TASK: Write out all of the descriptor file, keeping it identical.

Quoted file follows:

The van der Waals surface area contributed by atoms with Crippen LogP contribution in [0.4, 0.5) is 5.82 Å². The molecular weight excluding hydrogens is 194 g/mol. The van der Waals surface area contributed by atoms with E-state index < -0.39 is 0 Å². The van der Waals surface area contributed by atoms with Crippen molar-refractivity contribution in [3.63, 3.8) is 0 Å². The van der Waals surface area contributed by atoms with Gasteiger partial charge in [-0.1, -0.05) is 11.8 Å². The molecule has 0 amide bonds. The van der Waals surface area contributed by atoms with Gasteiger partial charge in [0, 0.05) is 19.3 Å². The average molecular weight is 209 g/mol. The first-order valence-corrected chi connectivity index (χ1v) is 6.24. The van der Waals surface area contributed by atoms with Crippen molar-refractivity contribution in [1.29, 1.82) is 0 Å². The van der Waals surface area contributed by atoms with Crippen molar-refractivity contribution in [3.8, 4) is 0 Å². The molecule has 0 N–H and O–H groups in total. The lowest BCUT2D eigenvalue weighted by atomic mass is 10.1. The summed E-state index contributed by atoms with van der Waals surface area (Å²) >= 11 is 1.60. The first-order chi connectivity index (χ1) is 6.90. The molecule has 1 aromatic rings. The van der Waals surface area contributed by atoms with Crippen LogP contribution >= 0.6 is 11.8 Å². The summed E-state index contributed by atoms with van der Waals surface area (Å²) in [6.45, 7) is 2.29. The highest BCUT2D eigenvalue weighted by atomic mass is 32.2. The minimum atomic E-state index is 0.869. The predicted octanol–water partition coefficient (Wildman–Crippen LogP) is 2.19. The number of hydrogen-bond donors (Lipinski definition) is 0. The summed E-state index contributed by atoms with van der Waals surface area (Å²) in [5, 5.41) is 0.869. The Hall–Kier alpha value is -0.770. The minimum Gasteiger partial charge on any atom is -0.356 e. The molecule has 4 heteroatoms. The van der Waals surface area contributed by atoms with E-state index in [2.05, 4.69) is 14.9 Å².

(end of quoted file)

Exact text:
The van der Waals surface area contributed by atoms with Crippen LogP contribution in [0.4, 0.5) is 5.82 Å². The molecular weight excluding hydrogens is 194 g/mol. The van der Waals surface area contributed by atoms with E-state index < -0.39 is 0 Å². The van der Waals surface area contributed by atoms with Crippen molar-refractivity contribution in [3.63, 3.8) is 0 Å². The van der Waals surface area contributed by atoms with Gasteiger partial charge in [-0.1, -0.05) is 11.8 Å². The molecule has 0 amide bonds. The van der Waals surface area contributed by atoms with Gasteiger partial charge in [0, 0.05) is 19.3 Å². The average molecular weight is 209 g/mol. The first-order valence-corrected chi connectivity index (χ1v) is 6.24. The van der Waals surface area contributed by atoms with Crippen molar-refractivity contribution in [1.29, 1.82) is 0 Å². The van der Waals surface area contributed by atoms with Crippen molar-refractivity contribution in [3.8, 4) is 0 Å². The molecule has 0 N–H and O–H groups in total. The lowest BCUT2D eigenvalue weighted by atomic mass is 10.1. The summed E-state index contributed by atoms with van der Waals surface area (Å²) >= 11 is 1.60. The first-order chi connectivity index (χ1) is 6.90. The molecule has 1 aromatic rings. The van der Waals surface area contributed by atoms with Crippen LogP contribution >= 0.6 is 11.8 Å². The summed E-state index contributed by atoms with van der Waals surface area (Å²) in [6.45, 7) is 2.29. The highest BCUT2D eigenvalue weighted by atomic mass is 32.2. The minimum atomic E-state index is 0.869. The predicted octanol–water partition coefficient (Wildman–Crippen LogP) is 2.19. The number of hydrogen-bond donors (Lipinski definition) is 0. The summed E-state index contributed by atoms with van der Waals surface area (Å²) in [5, 5.41) is 0.869. The Hall–Kier alpha value is -0.770. The minimum Gasteiger partial charge on any atom is -0.356 e. The molecule has 4 heteroatoms. The van der Waals surface area contributed by atoms with E-state index in [2.05, 4.69) is 14.9 Å².